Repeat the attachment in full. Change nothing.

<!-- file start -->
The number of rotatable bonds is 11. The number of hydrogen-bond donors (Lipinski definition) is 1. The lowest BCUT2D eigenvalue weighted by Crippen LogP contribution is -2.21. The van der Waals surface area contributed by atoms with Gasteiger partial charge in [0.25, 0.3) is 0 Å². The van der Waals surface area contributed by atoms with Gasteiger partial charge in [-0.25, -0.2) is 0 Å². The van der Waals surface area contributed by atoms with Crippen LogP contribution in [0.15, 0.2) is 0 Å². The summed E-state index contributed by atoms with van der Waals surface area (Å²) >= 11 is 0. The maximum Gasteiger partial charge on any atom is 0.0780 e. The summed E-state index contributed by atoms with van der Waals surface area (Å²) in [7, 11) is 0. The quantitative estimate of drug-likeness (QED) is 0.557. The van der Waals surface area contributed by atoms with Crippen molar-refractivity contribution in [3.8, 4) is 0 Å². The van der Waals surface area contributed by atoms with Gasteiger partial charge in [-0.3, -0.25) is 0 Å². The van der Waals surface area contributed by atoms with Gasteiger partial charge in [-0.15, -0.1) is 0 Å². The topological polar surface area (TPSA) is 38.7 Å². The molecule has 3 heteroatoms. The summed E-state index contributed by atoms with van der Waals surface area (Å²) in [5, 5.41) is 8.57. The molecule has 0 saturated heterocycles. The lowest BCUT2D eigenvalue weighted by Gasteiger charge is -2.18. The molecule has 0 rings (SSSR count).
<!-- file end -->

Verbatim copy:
The number of rotatable bonds is 11. The number of hydrogen-bond donors (Lipinski definition) is 1. The lowest BCUT2D eigenvalue weighted by Crippen LogP contribution is -2.21. The van der Waals surface area contributed by atoms with Gasteiger partial charge in [0.25, 0.3) is 0 Å². The van der Waals surface area contributed by atoms with Gasteiger partial charge in [-0.25, -0.2) is 0 Å². The van der Waals surface area contributed by atoms with Crippen LogP contribution in [0.15, 0.2) is 0 Å². The summed E-state index contributed by atoms with van der Waals surface area (Å²) >= 11 is 0. The maximum Gasteiger partial charge on any atom is 0.0780 e. The summed E-state index contributed by atoms with van der Waals surface area (Å²) in [7, 11) is 0. The quantitative estimate of drug-likeness (QED) is 0.557. The van der Waals surface area contributed by atoms with Crippen molar-refractivity contribution in [3.8, 4) is 0 Å². The van der Waals surface area contributed by atoms with Gasteiger partial charge in [-0.3, -0.25) is 0 Å². The van der Waals surface area contributed by atoms with Gasteiger partial charge in [-0.15, -0.1) is 0 Å². The topological polar surface area (TPSA) is 38.7 Å². The molecule has 3 heteroatoms. The summed E-state index contributed by atoms with van der Waals surface area (Å²) in [5, 5.41) is 8.57. The molecule has 0 saturated heterocycles. The lowest BCUT2D eigenvalue weighted by Gasteiger charge is -2.18. The molecule has 0 rings (SSSR count).